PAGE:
Blood Sugar and Insulin Levels
The purported benefits of sugar substitutes is that they are unlikely to affect your blood sugar. But is this really true? One 2003 study of 128 people with type 2 diabetes found that a daily dose of sucralose that was three times the recommended daily intake had no effect on the subjects’ blood glucose.
However, a 2013 study found that sucralose affected glucose and insulin responses in people who do not normally consume non-nutritive sweeteners. Another randomized controlled trial in 2018 demonstrated that sucralose may in fact impair insulin sensitivity.
This is a concern for diabetes risk, since reduced insulin sensitivity is a known risk factor for insulin resistance and diabetes. More research is needed to determine the connection between sucralose and blood sugar.
In the case of aspartame, a 2016 study of 2,856 adults with obesity found that aspartame was associated with glucose intolerance. However, other studies have stated that aspartame has no effect on glucose tolerance or insulin levels.
A 2018 review of studies that link aspartame to effects on blood glucose found that aspartame could increase cortisol levels and may be associated with insulin deficiency or resistance. However, the researchers noted that they were not able to make a definitive link between aspartame and blood glucose or insulin production.
Metabolism and Body Weight
A 2014 review found that substituting low-calorie sweeteners like sucralose and aspartame for sugar could result in modest weight loss and reduction in fat mass and waist circumference. However, other studies have shown that artificial sweeteners may increase your appetite and cravings for sugary foods, which could lead people to gaining weight in the long run.
Healthy Gut Bacteria
Animal studies have shown that sucralose may have a negative effect on your gut bacteria by decreasing the amount of healthy bacteria in the gut and may enhance pro-inflammatory gene expression, which can negatively impact other organs such as the liver.
The research also states that, because aspartame is absorbed and broken down rapidly in the small intestine and never reaches the large intestine, it is unlikely to have an effect on the gut microbiome. However, one animal study observed changes in the microbial composition after consumption of aspartame.
These mice also developed glucose intolerance, although researchers are still trying to understand the mechanisms involved. Long-term human studies are needed to establish how exactly artificial sweeteners may affect the gut microbiome.
Are Sucralose or Aspartame Worse For You Than Sugar?
Artificial sweeteners are often the subject of controversy because of their potential negative health effects. Though many studies have confirmed the safety of artificial sweeteners, other research has found potentially negative health effects. More research is needed to determine exactly how these sweeteners can affect your health over time.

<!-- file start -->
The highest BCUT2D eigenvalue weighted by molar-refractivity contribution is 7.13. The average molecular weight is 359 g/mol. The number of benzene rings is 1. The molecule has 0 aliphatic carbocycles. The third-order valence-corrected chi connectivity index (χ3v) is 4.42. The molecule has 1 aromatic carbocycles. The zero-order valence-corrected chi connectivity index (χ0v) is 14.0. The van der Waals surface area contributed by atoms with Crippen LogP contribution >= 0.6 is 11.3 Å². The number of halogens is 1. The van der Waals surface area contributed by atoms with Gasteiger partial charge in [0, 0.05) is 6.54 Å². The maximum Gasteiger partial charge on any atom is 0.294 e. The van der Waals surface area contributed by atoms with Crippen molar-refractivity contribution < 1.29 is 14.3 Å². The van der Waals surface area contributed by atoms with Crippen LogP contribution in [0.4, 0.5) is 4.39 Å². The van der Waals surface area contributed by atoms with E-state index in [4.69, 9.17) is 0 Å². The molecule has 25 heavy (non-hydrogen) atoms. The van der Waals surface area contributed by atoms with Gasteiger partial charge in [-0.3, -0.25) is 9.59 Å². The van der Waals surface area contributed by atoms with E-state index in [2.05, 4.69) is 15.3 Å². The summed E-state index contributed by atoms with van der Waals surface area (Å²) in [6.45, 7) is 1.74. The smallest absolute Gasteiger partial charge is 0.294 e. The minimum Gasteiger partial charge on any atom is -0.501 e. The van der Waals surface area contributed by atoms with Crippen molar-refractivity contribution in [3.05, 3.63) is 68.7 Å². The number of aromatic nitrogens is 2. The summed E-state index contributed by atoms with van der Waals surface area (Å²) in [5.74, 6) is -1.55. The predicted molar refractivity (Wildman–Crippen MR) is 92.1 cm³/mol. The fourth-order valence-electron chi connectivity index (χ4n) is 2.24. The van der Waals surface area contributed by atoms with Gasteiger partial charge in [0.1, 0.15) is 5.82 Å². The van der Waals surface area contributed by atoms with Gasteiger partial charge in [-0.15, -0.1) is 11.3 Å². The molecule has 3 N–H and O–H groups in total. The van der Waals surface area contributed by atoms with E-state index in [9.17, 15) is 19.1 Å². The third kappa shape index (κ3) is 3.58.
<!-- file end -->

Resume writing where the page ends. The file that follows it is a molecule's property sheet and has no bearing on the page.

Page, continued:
It’s also important to note that most of these studies have had limitations, such as small sample sizes, using high doses that humans are unlikely to consume, or only testing their effects on animals. Currently, both sucralose and aspartame are approved for use by the U.S. Food and Drug Administration (FDA) and are considered safe.
Health Effects of Sugar
On the other hand, the negative effects of too much sugar have been studied in depth. Research shows that a diet high in sugar can make you three times as likely to die from heart disease. Added sugar can increase your risk of high blood sugar, high blood pressure, insulin resistance, fatty liver disease, and obesity — all of which are independent risk factors for cardiovascular disease.
Sugar has also been shown to cause chronic inflammation, and has been shown to be an individual risk factor in developing rheumatoid arthritis. Studies have also shown that sugar greatly increases your chances of developing type 2 diabetes, and even certain types of cancer.
In the long run, aspartame and sucralose may help you reduce your added sugar intake, which could be beneficial to your overall well being. However, it may be a good idea to use them sparingly, as more research is needed to determine the long-term effects of sucralose and aspartame on the body.
So, Should You Use Aspartame or Sucralose?
When it comes to choosing between aspartame or sucralose, it depends on your preference and what you plan to use it for. For example, you may want to avoid using either sweetener when baking, as aspartame loses its flavor after being heated and sucralose may generate toxic compounds when cooked at high temperatures.
Some studies have also suggested that aspartame has the potential to cause headaches. If you experience headaches or other negative side effects after consuming aspartame, it may be a good idea to avoid it and opt for sucralose or a natural sweetener such as stevia instead.
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Heather has worked in healthcare and nutrition for over 15 years, with bachelor's degrees in Microbiology and Philosophy and a master's degree in Nutrition Science. Her professional background includes nutrition and diabetes research, nutrition education, medical writing, and extensive clinical work in a functional neuroendocrine specialty practice.